Jhené Aiko got candid with Billboard about dealing with racism and predatory men during her early days in the music industry.
“I started in this industry when I was 13, going through puberty and my own identity crisis,” she shared in a joint interview with Teyana Taylor, Kehlani and Summer Walker for the music magazine, published Thursday.
“I’d show up to photo shoots and be told, ‘You’re going to get your hair bone straight, and we’re going to put this kind of [bronzer] on you.’ Only in the last couple of years have I become comfortable with my natural hair texture,” she said. “And dealing with men, my mom was always around to keep that in check. But looking back, I definitely saw the potential predators and inappropriate things, like how producers and writers would want to collaborate with you but never talk about music. Would you do that to the Migos or Lil Wayne? That kept me from being super friendly with anyone.”
Kehlani also talked about how women are treated differently in the industry.
“There’s also a certain respect level that men uphold for each other in this industry that they don’t do with us,” she said. “Why is the respect level knocked down just because I’m a woman? Why do men feel able to talk to me any type of way when I’m handling business?”
Walker added that female artists are expected to stay silent, which is why she avoids going into the studio altogether.
“But as a woman who likes to speak her mind, I do think it’s kind of weird that if I show my a** or post a half-naked picture, it’s totally fine. But if I want to speak on systematic racism, religion or politics, then it’s like, ‘Wait a minute, you’re doing too much.’ They kind of want you to just shut up and sing, which is an issue for me,” Walker explained.
Taylor, Aiko and Kehlani went on to talk about how being parents has influenced their respective careers. Taylor revealed that she purchased an RV to allow her family to be with her no matter where she went. She also gushed about daughters with husband Iman Shumpert — Junie, 4, and Rue, two months.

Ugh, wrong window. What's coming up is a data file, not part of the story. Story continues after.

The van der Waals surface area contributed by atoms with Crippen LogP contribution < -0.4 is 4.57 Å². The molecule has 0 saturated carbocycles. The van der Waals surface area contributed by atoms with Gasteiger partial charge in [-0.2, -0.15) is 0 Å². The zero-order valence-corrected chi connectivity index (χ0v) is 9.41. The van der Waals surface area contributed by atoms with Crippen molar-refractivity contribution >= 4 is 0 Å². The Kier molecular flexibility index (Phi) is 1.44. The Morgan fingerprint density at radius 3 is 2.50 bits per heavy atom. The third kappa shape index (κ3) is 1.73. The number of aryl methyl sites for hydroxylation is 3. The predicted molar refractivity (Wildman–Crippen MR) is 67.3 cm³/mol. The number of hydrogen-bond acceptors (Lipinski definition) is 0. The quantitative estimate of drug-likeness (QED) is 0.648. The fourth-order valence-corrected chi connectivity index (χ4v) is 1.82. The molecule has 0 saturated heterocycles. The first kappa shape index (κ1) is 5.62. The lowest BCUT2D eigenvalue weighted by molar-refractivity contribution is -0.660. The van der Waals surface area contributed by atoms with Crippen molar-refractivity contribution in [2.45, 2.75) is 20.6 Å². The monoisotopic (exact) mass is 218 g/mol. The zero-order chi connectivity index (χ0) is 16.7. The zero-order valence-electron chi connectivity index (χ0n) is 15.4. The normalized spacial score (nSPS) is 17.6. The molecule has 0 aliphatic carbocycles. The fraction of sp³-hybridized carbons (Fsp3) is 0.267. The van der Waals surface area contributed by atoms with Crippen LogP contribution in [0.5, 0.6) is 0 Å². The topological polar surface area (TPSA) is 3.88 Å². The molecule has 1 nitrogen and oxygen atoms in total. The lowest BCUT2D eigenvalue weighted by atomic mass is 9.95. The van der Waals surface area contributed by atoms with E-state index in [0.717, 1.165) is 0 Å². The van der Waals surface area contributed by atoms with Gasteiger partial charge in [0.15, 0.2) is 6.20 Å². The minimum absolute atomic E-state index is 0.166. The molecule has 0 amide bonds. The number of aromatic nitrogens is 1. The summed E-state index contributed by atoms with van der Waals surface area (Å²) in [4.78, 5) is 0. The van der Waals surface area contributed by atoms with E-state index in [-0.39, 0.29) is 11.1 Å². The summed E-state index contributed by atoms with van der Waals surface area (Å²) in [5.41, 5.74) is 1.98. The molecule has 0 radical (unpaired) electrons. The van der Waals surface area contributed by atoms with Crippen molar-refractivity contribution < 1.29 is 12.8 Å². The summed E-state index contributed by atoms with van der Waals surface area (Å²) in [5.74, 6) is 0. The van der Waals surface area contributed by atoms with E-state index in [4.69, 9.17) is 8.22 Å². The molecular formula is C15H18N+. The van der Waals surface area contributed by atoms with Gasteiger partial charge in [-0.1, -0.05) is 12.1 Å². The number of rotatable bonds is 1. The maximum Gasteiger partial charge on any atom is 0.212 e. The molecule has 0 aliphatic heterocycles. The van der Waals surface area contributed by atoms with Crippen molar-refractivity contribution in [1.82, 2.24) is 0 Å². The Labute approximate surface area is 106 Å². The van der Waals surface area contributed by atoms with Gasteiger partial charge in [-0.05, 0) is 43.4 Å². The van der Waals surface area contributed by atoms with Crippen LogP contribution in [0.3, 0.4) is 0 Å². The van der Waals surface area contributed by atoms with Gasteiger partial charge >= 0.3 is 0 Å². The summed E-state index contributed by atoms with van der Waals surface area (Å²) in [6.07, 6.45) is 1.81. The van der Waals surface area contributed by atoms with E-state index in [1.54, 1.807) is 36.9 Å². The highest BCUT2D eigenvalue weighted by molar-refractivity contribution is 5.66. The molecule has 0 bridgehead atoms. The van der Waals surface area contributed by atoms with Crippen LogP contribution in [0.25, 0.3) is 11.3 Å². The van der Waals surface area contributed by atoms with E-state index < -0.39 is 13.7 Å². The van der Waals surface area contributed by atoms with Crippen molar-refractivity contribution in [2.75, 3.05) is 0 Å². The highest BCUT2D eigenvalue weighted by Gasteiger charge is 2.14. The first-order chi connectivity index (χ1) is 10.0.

“Junie’s 4 going on 40,” she declared. “She knows exactly who everyone is on a song. Her love for music is crazy. She has also taught me to be fearless, which is something I never really was. And seeing the way Rue looks at her sister — sometimes you have to have that pure innocent soul to make you feel the most beautiful. Motherhood is beautiful and tough, yet it’s everything.”
Kehlani, who is the mother of 19-month-old Adeya, explained that being a mother gave her a perspective “you don’t get from anything else in life.” She also admitted that though she would love to have her daughter with her all the time, it is sometimes best to give her time to herself.
“But I know that having her with her toys and being in her space might be better for her at a particular moment. Those moments are really hard, but I have to ultimately decide what’s better for her... If all this disappears and I can’t do this anymore, I still have the most beautiful life in the world. As much as people think parents give to children, I think children give us 10 times more,” she continued.
Aiko credited her 12-year-old daughter, Namiko Love, for being her music inspiration.
“She helps me dig deeper into who I am, my morals and beliefs,” she explained. “I’ve learned more from her than any book I’ve read, movie I’ve watched or class I’ve taken. It’s the reason I make the honest and vulnerable music that I make.”
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